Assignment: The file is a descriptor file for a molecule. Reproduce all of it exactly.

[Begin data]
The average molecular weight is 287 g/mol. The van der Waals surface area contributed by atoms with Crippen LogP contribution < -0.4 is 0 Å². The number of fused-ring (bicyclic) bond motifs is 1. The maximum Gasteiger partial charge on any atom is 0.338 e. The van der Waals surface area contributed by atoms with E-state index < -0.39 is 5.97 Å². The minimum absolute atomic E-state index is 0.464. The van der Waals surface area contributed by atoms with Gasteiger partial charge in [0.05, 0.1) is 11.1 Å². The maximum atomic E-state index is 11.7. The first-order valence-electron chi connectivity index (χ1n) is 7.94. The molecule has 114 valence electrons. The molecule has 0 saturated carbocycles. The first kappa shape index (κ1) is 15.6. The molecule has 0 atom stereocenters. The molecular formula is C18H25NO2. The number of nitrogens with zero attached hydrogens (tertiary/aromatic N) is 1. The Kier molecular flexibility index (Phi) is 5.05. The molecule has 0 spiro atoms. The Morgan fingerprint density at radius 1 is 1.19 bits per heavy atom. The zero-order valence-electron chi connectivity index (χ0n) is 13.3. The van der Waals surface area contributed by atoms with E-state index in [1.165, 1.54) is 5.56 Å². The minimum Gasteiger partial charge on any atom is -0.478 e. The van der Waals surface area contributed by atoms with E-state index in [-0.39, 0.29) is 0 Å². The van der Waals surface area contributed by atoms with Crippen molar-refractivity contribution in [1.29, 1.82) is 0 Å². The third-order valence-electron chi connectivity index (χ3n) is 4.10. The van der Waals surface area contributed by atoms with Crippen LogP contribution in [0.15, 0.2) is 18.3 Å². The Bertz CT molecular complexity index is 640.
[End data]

The average molecular weight is 287 g/mol. The van der Waals surface area contributed by atoms with Crippen LogP contribution < -0.4 is 0 Å². The number of fused-ring (bicyclic) bond motifs is 1. The maximum Gasteiger partial charge on any atom is 0.338 e. The van der Waals surface area contributed by atoms with E-state index < -0.39 is 5.97 Å². The minimum absolute atomic E-state index is 0.464. The van der Waals surface area contributed by atoms with Gasteiger partial charge in [0.05, 0.1) is 11.1 Å². The maximum atomic E-state index is 11.7. The first-order valence-electron chi connectivity index (χ1n) is 7.94. The molecule has 114 valence electrons. The molecule has 0 saturated carbocycles. The first kappa shape index (κ1) is 15.6. The molecule has 0 atom stereocenters. The molecular formula is C18H25NO2. The number of nitrogens with zero attached hydrogens (tertiary/aromatic N) is 1. The Kier molecular flexibility index (Phi) is 5.05. The molecule has 0 spiro atoms. The Morgan fingerprint density at radius 1 is 1.19 bits per heavy atom. The zero-order valence-electron chi connectivity index (χ0n) is 13.3. The van der Waals surface area contributed by atoms with E-state index in [1.165, 1.54) is 5.56 Å². The minimum Gasteiger partial charge on any atom is -0.478 e. The van der Waals surface area contributed by atoms with E-state index in [-0.39, 0.29) is 0 Å². The van der Waals surface area contributed by atoms with Crippen molar-refractivity contribution in [1.29, 1.82) is 0 Å². The third-order valence-electron chi connectivity index (χ3n) is 4.10. The van der Waals surface area contributed by atoms with Crippen LogP contribution in [0.15, 0.2) is 18.3 Å². The Bertz CT molecular complexity index is 640.